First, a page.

When it comes to income, it’s not what you make, but what you keep that counts. While many taxpayers think of Federal taxes as the larger percentage of taxes paid, state and municipal taxes also take a huge bite out of income. Sales tax, income tax, gas tax, real estate taxes – the list goes on and on. The greater the overall tax bill, the less available income to apply toward goals such as retirement, education funding or simply having funds for other discretionary expenses like travel. While it may not be feasible to pick up and move due to taxes, it is important to consider whether living in a state where you are spending a disproportionately large amount on taxes is feasible (or makes sense) for the long-term.
A few of the states noted probably come as no surprise, especially if you are resident of the state. What may be surprising though, is just how large state and municipal taxes can be. Here are the worst of the bunch.
If you are surprised, you shouldn’t be. NJ has consistently landed on the list of worst states for taxes. Just how high are taxes? The top individual income tax rate ranges from 1.4 - 8.97 percent, sales taxes are 7 percent, corporate taxes range from 6.5 – 9 percent while property taxes are the highest percentage in the country at 2.35 percent of values – ouch. More troubling is that median property values are also the 5th highest in the country so when you do the math, NJ residents are getting clobbered with real estate taxes. According to WalletHub’s 2017 study, property taxes based on NJ median prices will run you $7,400 per year – nearly 39 percent higher than the next worst state on their list. Overall, the Tax Foundation calculates “Tax Freedom Day” – the date it takes to pay all tax liabilities. NJ residents wait until May 12th to reach that point. One bright spot is that estate taxes in NJ are set to disappear after 2017. (Inheritance taxes still exist).
The empire state also finds itself on the list of worst states based upon tax burden. Individual income tax rates start at 4 percent and can be as high as 8.82 percent. Sales taxes and corporate tax rates are 4 percent and 6.5 percent respectively. New York is listed by WalletHub as one of the worst for overall tax burden and 11th worst for real estate taxes. NY’s effective real-estate tax rates are 1.62 percent of property values. Estate taxes begin on estates greater than $5,250,000 for deaths on or after April 1, 2017 and before December 31, 2018 with estate taxes as high as 16 percent. The tax foundation notes that Tax Freedom Day isn’t until May 11th. Enjoying all that NY has to offer certainly comes at a price.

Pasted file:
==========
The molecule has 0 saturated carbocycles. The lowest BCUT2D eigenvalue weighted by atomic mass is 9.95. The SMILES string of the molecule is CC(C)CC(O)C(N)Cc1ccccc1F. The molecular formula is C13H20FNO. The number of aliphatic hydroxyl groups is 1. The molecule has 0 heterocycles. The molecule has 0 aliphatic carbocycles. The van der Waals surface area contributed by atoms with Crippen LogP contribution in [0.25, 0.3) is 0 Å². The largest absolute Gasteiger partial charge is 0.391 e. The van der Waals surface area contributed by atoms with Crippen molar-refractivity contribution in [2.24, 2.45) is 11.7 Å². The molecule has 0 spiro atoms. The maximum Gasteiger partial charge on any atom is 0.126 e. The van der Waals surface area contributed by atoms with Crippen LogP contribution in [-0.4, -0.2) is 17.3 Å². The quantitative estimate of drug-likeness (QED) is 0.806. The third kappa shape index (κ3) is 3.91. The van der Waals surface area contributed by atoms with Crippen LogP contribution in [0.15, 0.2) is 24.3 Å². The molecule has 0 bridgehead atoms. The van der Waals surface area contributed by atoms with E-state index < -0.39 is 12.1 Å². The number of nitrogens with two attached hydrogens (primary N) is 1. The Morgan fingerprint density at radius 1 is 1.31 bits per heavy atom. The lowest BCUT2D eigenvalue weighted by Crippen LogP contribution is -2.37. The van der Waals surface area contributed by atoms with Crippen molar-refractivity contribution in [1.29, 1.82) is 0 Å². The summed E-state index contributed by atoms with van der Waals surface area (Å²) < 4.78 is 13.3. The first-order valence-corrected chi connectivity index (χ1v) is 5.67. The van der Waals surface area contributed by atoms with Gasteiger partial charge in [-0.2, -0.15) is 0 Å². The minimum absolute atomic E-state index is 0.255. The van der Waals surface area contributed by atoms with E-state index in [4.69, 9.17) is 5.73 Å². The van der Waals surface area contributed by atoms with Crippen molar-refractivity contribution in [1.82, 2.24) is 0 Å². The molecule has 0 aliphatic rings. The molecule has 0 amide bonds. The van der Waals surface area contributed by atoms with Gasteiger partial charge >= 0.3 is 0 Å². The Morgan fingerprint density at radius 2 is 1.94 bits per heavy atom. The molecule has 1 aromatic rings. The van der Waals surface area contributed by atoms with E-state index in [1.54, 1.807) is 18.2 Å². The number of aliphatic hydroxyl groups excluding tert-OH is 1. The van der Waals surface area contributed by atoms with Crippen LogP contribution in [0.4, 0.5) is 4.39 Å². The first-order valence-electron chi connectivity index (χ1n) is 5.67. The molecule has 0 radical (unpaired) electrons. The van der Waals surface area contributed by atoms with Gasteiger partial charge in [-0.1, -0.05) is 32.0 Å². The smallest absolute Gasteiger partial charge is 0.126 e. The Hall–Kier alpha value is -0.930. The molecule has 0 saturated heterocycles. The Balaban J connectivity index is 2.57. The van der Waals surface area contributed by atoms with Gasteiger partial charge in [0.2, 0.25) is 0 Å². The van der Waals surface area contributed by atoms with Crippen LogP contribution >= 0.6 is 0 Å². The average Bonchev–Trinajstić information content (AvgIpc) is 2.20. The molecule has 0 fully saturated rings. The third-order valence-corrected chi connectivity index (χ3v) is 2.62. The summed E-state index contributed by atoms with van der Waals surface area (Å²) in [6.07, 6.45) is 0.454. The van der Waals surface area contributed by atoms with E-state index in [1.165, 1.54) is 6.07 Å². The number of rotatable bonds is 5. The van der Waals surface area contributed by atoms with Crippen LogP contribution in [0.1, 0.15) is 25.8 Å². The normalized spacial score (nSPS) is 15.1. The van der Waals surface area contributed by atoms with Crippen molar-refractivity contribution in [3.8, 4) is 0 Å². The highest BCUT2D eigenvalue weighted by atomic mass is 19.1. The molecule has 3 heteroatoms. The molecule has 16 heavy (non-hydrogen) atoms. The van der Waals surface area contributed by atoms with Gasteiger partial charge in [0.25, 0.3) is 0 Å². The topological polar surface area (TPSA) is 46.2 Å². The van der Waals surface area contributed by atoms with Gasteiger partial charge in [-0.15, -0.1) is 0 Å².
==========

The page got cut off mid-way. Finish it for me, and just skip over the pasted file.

Residents of the Connecticut also face excessively high tax rates. Individual income tax rates range from 3 percent to 6.99 percent. Tack on sales taxes of 6.35 percent, corporate taxes of 9 percent and effective property tax rates of 1.97 percent. Additionally, individual estates greater than $2 million also have exposure to Connecticut estate taxes ranging from 7 to 12 percent. According the Tax Foundation, it takes residents of this state until May 21st to pay all of their tax liabilities – the latest in the nation.
The states noted below have some of the most favorable taxes in the nation, providing residents with additional discretionary income to apply toward other personal financial goals.
Would it be attractive to live in a state with no individual income tax, no corporate tax and no estate tax? Wyoming is just that state. Sales taxes are only 4 percent and effective property tax rates are only .61 percent. WalletHub notes that overall tax burden is low, making this state attractive for those seeking lower overall tax rates.
This state is well-known for being a harbor for those seeking refuge from higher tax rates. Individual income tax rates range from 2.2 percent to 6.6 percent. Sales taxes are non-existent and effective real estate tax rates are only .54 percent of property values. While corporate tax rates are 8.7 percent, Wallet hub notes that Delaware has less overall tax burden than many states in the nation.
The Sunshine State is well-known for being the primary destination for migrating snowbirds (retirees) looking to escape the cold winters. While there is a sales tax of 6 percent and a corporate tax rate of 5.5 percent, residents of Florida do not pay any individual income taxes. Property tax rates are about average as compared to other states in the nation but overall tax burden is still in the top 10. Additionally, unemployment taxes are low and Florida does not assess estate or inheritance taxes making it attractive for retirees.
While taxes are an important factor when determining where to live and retire, there are many other important considerations. Family, employment, business opportunities, climate and overall lifestyle should also be considered. Living a fulfilling life may require you to live in a high tax environment. If this is the case, consider speaking to your financial adviser and tax adviser to determine strategies that may help. Tax information above can be found at each states individual website.